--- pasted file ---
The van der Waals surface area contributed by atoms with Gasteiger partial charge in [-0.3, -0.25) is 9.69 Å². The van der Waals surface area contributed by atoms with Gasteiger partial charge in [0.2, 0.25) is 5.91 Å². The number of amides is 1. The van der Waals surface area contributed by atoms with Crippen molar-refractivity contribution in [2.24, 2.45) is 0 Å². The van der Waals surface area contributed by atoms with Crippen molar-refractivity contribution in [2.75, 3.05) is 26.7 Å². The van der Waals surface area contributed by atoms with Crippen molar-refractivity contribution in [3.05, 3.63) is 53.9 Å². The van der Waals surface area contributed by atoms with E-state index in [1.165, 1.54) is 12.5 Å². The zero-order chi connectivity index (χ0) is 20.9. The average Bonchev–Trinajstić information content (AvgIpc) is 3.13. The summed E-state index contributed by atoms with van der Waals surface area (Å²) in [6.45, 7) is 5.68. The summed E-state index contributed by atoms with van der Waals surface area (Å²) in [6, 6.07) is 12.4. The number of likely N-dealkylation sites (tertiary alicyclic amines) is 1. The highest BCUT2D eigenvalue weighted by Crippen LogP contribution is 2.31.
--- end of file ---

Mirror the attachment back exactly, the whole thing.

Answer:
The van der Waals surface area contributed by atoms with Gasteiger partial charge in [-0.3, -0.25) is 9.69 Å². The van der Waals surface area contributed by atoms with Gasteiger partial charge in [0.2, 0.25) is 5.91 Å². The number of amides is 1. The van der Waals surface area contributed by atoms with Crippen molar-refractivity contribution in [2.24, 2.45) is 0 Å². The van der Waals surface area contributed by atoms with Crippen molar-refractivity contribution in [2.75, 3.05) is 26.7 Å². The van der Waals surface area contributed by atoms with Crippen molar-refractivity contribution in [3.05, 3.63) is 53.9 Å². The van der Waals surface area contributed by atoms with E-state index in [1.165, 1.54) is 12.5 Å². The zero-order chi connectivity index (χ0) is 20.9. The average Bonchev–Trinajstić information content (AvgIpc) is 3.13. The summed E-state index contributed by atoms with van der Waals surface area (Å²) in [6.45, 7) is 5.68. The summed E-state index contributed by atoms with van der Waals surface area (Å²) in [6, 6.07) is 12.4. The number of likely N-dealkylation sites (tertiary alicyclic amines) is 1. The highest BCUT2D eigenvalue weighted by Crippen LogP contribution is 2.31.